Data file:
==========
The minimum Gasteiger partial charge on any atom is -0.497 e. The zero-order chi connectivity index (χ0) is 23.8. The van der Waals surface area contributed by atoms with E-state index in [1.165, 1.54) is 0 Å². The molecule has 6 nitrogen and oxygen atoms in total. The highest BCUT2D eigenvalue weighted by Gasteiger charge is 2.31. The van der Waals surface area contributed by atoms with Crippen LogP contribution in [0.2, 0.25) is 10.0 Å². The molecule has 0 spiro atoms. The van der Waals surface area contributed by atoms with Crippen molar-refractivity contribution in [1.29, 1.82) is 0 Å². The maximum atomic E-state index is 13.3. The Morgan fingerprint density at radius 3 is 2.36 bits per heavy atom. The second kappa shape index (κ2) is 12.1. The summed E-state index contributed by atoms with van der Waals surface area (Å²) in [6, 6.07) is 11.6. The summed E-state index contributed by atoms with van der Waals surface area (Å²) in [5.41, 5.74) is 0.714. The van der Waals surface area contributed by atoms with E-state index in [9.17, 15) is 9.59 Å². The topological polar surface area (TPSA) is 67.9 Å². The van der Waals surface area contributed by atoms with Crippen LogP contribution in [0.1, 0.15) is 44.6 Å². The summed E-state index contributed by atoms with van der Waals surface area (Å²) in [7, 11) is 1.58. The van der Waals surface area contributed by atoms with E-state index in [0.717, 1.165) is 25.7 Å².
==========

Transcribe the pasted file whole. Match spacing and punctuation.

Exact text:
The minimum Gasteiger partial charge on any atom is -0.497 e. The zero-order chi connectivity index (χ0) is 23.8. The van der Waals surface area contributed by atoms with E-state index in [1.165, 1.54) is 0 Å². The molecule has 6 nitrogen and oxygen atoms in total. The highest BCUT2D eigenvalue weighted by Gasteiger charge is 2.31. The van der Waals surface area contributed by atoms with Crippen LogP contribution in [0.2, 0.25) is 10.0 Å². The molecule has 0 spiro atoms. The van der Waals surface area contributed by atoms with Crippen molar-refractivity contribution in [1.29, 1.82) is 0 Å². The maximum atomic E-state index is 13.3. The Morgan fingerprint density at radius 3 is 2.36 bits per heavy atom. The second kappa shape index (κ2) is 12.1. The summed E-state index contributed by atoms with van der Waals surface area (Å²) in [6, 6.07) is 11.6. The summed E-state index contributed by atoms with van der Waals surface area (Å²) in [5.41, 5.74) is 0.714. The van der Waals surface area contributed by atoms with E-state index in [9.17, 15) is 9.59 Å². The topological polar surface area (TPSA) is 67.9 Å². The van der Waals surface area contributed by atoms with Crippen LogP contribution in [0.1, 0.15) is 44.6 Å². The summed E-state index contributed by atoms with van der Waals surface area (Å²) in [7, 11) is 1.58. The van der Waals surface area contributed by atoms with E-state index in [0.717, 1.165) is 25.7 Å².